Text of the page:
Named after Michael Schimmel, the Center features a 743-seat theater, one of the largest theaters in Lower Manhattan, and an art gallery that hosts an ever-changing roster of artists and photographers; the theater has a wide catalog of drama, dance, comedy, jazz, opera and even cabaret (Larry Keigwin's Keigwin Kabaret). Since September 2005, the Center has been home to the television show Inside the Actors Studio hosted by James Lipton. From 2002 through 2004, the National Actors Theatre, a theatre company founded by the late actor Tony Randall - dedicated solely to presenting classic works of theater and theatrical education delivered at no cost to the students or their schools, was housed at the Center. NAT productions at Pace featured such stars as Al Pacino, Len Cariou, Billy Crudup, Charles Durning, Roberta Maxwell, Chazz Palminteri, John Goodman, and Jeff Goldblum; and the Center was the site of Tony Randall's final performance, as the raisonneur Laudisi in a production of the Luigi Pirandello play "Right You Are." The theatre is and has been a venue for every season of both the Tribeca Film Festival and the Tribeca Theatre Festival; The center is also part of the River-to-River Festival, Edinburgh Fringe Festival, and the.
Pace University theatre students present 2 plays and musical productions a year in theatres including the Michael Schimmel Center for the Arts.
Since 2002, the Lower Manhattan Development Corporation (LMDC) holds regular public meetings at the Michael Schimmel Center for the Arts to discuss the future of Lower Manhattan and the World Trade Center. Most notably in January 13-14, 2003, the LMDC and the Port Authority of New York and New Jersey held an unprecedented public meeting at the Michael Schimmel Center for the Arts unveiling the nine possible plans for the World Trade Center site and memorial. Televised on New York 1, the meeting was linked to Long Island and all five boroughs of the City of New York. New Yorkers had a chance to comment at any of six locations, broadcast simultaneously to each site; thousands more from around the globe participated online at the LMDC Website.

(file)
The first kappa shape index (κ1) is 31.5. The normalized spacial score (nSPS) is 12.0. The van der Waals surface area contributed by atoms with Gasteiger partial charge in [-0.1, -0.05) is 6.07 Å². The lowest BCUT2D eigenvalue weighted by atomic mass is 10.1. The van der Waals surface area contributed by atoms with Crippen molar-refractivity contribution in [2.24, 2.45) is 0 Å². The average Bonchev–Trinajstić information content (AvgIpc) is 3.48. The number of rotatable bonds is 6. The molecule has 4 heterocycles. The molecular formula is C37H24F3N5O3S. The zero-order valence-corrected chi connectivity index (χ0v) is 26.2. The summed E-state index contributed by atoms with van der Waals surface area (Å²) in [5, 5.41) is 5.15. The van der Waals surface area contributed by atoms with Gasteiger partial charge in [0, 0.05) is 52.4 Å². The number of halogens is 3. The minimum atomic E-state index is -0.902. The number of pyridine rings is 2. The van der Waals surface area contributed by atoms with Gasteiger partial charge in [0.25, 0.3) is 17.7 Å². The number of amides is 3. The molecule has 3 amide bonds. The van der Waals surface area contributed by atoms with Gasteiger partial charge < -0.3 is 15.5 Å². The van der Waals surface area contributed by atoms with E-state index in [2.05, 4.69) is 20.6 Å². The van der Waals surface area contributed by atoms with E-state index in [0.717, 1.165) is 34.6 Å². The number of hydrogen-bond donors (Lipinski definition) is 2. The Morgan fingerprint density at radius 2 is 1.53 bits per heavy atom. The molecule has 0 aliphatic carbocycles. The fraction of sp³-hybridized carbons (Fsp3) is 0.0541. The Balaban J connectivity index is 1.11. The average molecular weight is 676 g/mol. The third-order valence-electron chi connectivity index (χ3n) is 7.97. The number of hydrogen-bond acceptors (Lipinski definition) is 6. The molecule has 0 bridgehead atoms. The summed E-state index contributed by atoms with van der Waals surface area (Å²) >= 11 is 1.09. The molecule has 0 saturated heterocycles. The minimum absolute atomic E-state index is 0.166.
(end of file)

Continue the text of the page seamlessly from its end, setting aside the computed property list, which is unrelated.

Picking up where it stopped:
In September 2003, the Democratic Presidential Candidate Debate was held at Pace University's Schimmel Center. All ten declared Democratic candidates for the presidency, including the public introduction of Wesley Clark, debated at Pace University. Candidates were Wesley Clark, Howard Dean, John Edwards, Dick Gephardt, Bob Graham, John Kerry, Dennis Kucinich, Joseph Lieberman, Carol Moseley-Braun, and Al Sharpton.
In March 2005, the Democratic Policy Committee of the United States Senate held the kick-off event of the National Social Security Tour at Schimmel. The town meeting style event, which was covered by C-SPAN, included senators such as Hillary Clinton, Byron Dorgan, Richard Durbin, John Kerry, Frank Lautenberg, Harry Reid, and Charles Schumer.
In 2006, New York State Governor George E. Pataki and New York City Mayor Michael Bloomberg announced that the LMDC will award $27.4 million in cultural enhancement grants to 63 Lower Manhattan arts organizations and projects. Pace University’s Michael Schimmel Center for the Arts was one of those 63 Lower Manhattan and was awarded $500,000. The funding will assist Pace in renovating the Schimmel Center to improve public and access for preople with disabilities, enhance the art gallery, and improve theater space.
During the summer months of 2006, Pace University is hosting three New York state candidate debates and three town hall meetings to discuss campaign issues at the Michael Schimmel Center for the Arts, one block from City Hall, at Pace University in Lower Manhattan. The debates are moderated by political reporter/anchor, all events are broadcast live by New York 1. The events are as follows: Democratic Debate for Governor of the State of New York, Republican debate for U.S. Senate, New York State Attorney General Town Hall Meeting, Democratic Debate for Attorney General of the State of New York, U.S. Senate Town Hall Meeting, New York State Governor Town Hall Meeting.